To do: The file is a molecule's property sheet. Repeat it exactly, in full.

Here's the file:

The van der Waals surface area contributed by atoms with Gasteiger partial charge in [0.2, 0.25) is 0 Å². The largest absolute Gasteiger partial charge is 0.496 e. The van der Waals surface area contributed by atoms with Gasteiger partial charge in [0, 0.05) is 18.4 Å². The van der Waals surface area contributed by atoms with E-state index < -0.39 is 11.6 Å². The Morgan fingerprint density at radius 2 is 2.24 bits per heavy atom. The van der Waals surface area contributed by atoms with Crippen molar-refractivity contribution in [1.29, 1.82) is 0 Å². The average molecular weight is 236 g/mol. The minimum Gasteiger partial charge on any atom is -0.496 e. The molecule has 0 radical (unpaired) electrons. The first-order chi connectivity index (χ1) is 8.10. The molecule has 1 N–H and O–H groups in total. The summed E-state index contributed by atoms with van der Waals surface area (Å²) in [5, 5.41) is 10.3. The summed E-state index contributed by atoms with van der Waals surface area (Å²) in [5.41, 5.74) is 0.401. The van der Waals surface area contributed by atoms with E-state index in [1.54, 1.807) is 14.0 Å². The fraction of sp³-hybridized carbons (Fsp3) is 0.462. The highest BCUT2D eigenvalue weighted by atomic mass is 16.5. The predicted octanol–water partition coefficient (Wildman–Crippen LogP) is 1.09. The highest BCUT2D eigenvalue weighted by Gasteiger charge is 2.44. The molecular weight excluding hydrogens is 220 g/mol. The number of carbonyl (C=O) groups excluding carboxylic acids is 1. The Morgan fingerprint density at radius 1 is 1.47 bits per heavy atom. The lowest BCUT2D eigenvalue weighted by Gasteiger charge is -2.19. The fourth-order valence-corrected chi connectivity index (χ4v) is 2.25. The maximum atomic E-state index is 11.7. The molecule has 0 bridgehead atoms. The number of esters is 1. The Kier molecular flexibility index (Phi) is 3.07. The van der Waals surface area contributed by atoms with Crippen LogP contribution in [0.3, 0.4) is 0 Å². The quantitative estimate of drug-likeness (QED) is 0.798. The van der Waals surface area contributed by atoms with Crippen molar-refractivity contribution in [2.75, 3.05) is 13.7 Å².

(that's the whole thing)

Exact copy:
The van der Waals surface area contributed by atoms with Gasteiger partial charge in [0.2, 0.25) is 0 Å². The largest absolute Gasteiger partial charge is 0.496 e. The van der Waals surface area contributed by atoms with Gasteiger partial charge in [0, 0.05) is 18.4 Å². The van der Waals surface area contributed by atoms with E-state index < -0.39 is 11.6 Å². The Morgan fingerprint density at radius 2 is 2.24 bits per heavy atom. The van der Waals surface area contributed by atoms with Crippen molar-refractivity contribution in [1.29, 1.82) is 0 Å². The average molecular weight is 236 g/mol. The minimum Gasteiger partial charge on any atom is -0.496 e. The molecule has 0 radical (unpaired) electrons. The first-order chi connectivity index (χ1) is 8.10. The molecule has 1 N–H and O–H groups in total. The summed E-state index contributed by atoms with van der Waals surface area (Å²) in [5, 5.41) is 10.3. The summed E-state index contributed by atoms with van der Waals surface area (Å²) in [5.41, 5.74) is 0.401. The van der Waals surface area contributed by atoms with E-state index in [1.54, 1.807) is 14.0 Å². The fraction of sp³-hybridized carbons (Fsp3) is 0.462. The highest BCUT2D eigenvalue weighted by atomic mass is 16.5. The predicted octanol–water partition coefficient (Wildman–Crippen LogP) is 1.09. The highest BCUT2D eigenvalue weighted by Gasteiger charge is 2.44. The molecular weight excluding hydrogens is 220 g/mol. The number of carbonyl (C=O) groups excluding carboxylic acids is 1. The Morgan fingerprint density at radius 1 is 1.47 bits per heavy atom. The lowest BCUT2D eigenvalue weighted by Gasteiger charge is -2.19. The fourth-order valence-corrected chi connectivity index (χ4v) is 2.25. The maximum atomic E-state index is 11.7. The molecule has 0 bridgehead atoms. The number of esters is 1. The Kier molecular flexibility index (Phi) is 3.07. The van der Waals surface area contributed by atoms with Crippen LogP contribution in [0.3, 0.4) is 0 Å². The quantitative estimate of drug-likeness (QED) is 0.798. The van der Waals surface area contributed by atoms with Crippen molar-refractivity contribution in [2.75, 3.05) is 13.7 Å².